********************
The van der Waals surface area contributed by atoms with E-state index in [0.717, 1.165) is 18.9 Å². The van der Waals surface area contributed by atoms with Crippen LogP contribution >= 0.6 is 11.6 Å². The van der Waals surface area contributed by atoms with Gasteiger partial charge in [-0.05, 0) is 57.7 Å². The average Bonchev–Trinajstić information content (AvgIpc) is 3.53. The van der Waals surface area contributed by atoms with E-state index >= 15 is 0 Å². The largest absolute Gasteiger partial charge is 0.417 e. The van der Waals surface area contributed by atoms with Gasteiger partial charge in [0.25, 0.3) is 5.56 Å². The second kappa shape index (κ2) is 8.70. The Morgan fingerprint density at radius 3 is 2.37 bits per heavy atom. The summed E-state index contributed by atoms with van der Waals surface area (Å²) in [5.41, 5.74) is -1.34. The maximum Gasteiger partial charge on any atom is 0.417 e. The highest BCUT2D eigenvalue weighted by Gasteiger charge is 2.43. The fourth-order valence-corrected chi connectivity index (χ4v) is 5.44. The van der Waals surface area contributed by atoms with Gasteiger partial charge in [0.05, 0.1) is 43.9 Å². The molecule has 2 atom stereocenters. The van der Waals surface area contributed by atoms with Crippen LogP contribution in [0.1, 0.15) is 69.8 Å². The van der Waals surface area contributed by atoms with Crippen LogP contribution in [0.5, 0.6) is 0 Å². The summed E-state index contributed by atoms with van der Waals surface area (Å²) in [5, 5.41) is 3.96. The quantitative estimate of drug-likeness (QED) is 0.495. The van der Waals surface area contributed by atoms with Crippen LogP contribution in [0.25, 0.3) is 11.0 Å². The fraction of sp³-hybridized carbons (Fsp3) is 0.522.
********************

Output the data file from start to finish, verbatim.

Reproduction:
The van der Waals surface area contributed by atoms with E-state index in [0.717, 1.165) is 18.9 Å². The van der Waals surface area contributed by atoms with Crippen LogP contribution >= 0.6 is 11.6 Å². The van der Waals surface area contributed by atoms with Gasteiger partial charge in [-0.05, 0) is 57.7 Å². The average Bonchev–Trinajstić information content (AvgIpc) is 3.53. The van der Waals surface area contributed by atoms with E-state index >= 15 is 0 Å². The largest absolute Gasteiger partial charge is 0.417 e. The van der Waals surface area contributed by atoms with Gasteiger partial charge in [0.25, 0.3) is 5.56 Å². The second kappa shape index (κ2) is 8.70. The Morgan fingerprint density at radius 3 is 2.37 bits per heavy atom. The summed E-state index contributed by atoms with van der Waals surface area (Å²) in [5.41, 5.74) is -1.34. The maximum Gasteiger partial charge on any atom is 0.417 e. The highest BCUT2D eigenvalue weighted by Gasteiger charge is 2.43. The fourth-order valence-corrected chi connectivity index (χ4v) is 5.44. The van der Waals surface area contributed by atoms with Gasteiger partial charge in [0.05, 0.1) is 43.9 Å². The molecule has 2 atom stereocenters. The van der Waals surface area contributed by atoms with Crippen LogP contribution in [0.1, 0.15) is 69.8 Å². The van der Waals surface area contributed by atoms with Crippen LogP contribution in [0.5, 0.6) is 0 Å². The summed E-state index contributed by atoms with van der Waals surface area (Å²) in [5, 5.41) is 3.96. The quantitative estimate of drug-likeness (QED) is 0.495. The van der Waals surface area contributed by atoms with Crippen LogP contribution in [0.25, 0.3) is 11.0 Å². The fraction of sp³-hybridized carbons (Fsp3) is 0.522.